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Creative Crises of Democracy

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Joris Gijsenbergh, Wim De Jong, Saskia Hollander and Tim Houwen

The «crisis of democracy» is as old as democracy itself. From the first democracy in Athens up until western democracy in the twenty-first century, criticism and complaints about the deficiencies of democracy have recurred. Pessimistic accounts typically focus on the destructive potential of these crises.
This collection of essays takes an alternative approach and draws attention to the creativity inherent in these «crises of democracy» – the potential for renewal and adaptation.
In the volume, historians, philosophers and political scientists from the Netherlands, Great Britain, Sweden and Austria tackle the three key questions prompted by this perspective: what moments of creativity can be discerned during crises of democracy in the twentieth and twenty-first centuries; how does democracy adapt during moments of crisis; and how does the notion of a democratic crisis affect political reality and vice versa?

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About the Authors 439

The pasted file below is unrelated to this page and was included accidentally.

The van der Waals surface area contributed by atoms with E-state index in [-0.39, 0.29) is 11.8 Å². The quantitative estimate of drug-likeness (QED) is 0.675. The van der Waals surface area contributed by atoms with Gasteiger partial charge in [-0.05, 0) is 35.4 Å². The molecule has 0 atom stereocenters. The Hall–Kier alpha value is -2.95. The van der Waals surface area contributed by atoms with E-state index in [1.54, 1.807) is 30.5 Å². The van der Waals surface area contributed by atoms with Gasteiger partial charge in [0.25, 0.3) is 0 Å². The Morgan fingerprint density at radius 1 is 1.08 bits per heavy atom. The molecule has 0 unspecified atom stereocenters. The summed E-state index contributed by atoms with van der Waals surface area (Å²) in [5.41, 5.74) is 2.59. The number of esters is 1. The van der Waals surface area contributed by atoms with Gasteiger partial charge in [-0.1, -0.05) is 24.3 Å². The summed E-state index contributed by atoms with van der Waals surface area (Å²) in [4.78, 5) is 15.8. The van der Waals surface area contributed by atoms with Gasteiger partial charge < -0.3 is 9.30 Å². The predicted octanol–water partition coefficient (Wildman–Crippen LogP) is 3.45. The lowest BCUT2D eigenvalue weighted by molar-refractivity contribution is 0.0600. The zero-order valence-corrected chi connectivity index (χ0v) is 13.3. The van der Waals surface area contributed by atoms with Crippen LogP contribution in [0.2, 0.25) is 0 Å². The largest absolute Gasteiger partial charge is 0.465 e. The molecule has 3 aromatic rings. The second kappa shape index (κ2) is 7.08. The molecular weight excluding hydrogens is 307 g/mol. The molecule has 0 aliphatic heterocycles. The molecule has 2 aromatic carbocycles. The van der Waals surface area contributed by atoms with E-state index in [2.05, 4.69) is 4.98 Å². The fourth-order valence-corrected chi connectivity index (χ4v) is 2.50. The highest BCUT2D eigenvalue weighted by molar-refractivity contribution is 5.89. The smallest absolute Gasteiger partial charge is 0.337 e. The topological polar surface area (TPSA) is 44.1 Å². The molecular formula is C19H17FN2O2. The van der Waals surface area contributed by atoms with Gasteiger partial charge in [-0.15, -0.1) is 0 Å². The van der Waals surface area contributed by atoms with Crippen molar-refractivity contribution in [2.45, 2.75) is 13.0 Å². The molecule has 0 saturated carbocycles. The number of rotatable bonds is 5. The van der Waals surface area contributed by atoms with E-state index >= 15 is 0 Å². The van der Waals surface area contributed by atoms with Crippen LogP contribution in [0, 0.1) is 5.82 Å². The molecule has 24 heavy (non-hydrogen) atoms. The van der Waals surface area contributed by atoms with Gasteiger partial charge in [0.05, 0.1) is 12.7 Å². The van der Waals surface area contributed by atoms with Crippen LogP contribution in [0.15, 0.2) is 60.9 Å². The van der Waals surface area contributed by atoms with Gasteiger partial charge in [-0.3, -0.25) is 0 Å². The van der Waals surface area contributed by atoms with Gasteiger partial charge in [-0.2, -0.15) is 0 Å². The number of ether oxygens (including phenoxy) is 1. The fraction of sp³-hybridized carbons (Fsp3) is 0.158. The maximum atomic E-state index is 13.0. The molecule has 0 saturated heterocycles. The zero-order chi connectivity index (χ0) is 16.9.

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439 About the Authors Peter Bal (1982), MA, is a PhD student in philosophy of law at Radboud University Nijmegen in the Netherlands. He holds a degree in International Relations (MA) and Philosophy (BA) and is currently writing a dissertation on democratic representation in a globalizing world. Besides democracy and political representation, his research interests include global justice, cosmopolitanism and humanitarian intervention. Martin Conway (1960), D.Phil. (Oxon.), is a Fellow of Balliol Col- lege and Lecturer in Modern History at the University of Oxford. He has written about the extreme right in Belgium during the interwar years and the Second World War, and, more generally, on the extreme right and Catholicism in twentieth-century Europe. He has also published exten- sively on democracy and political legitimacy in post-1945 Western Europe. His publications include The War for Legitimacy in Politics and Culture 1936-1946 Oxford: Berg Publishers 2008, which he co-edited with Peter Romijn; The Sorrows of Belgium: Liberation and Political Reconstruction 1944-47 Oxford: Oxford University Press forthcoming; “The Rise and Fall of Western Europe’s Democratic Age 1945-1973”, Contemporary European History, Vol. 13, No. 1, 2004, pp. 67-88, and “Democracy in Postwar Western Europe: The Triumph of a Political Model”, European History Quarterly, Vol. 32, No. 1, 2002, pp. 59-84. In addition, he is the book review editor of The English Historical Review. Stefan Couperus (1978), PhD, is Postdoctoral Researcher and Lec- turer in Political History at Utrecht University in the Netherlands. He obtained his PhD degree at the University of Groningen in...

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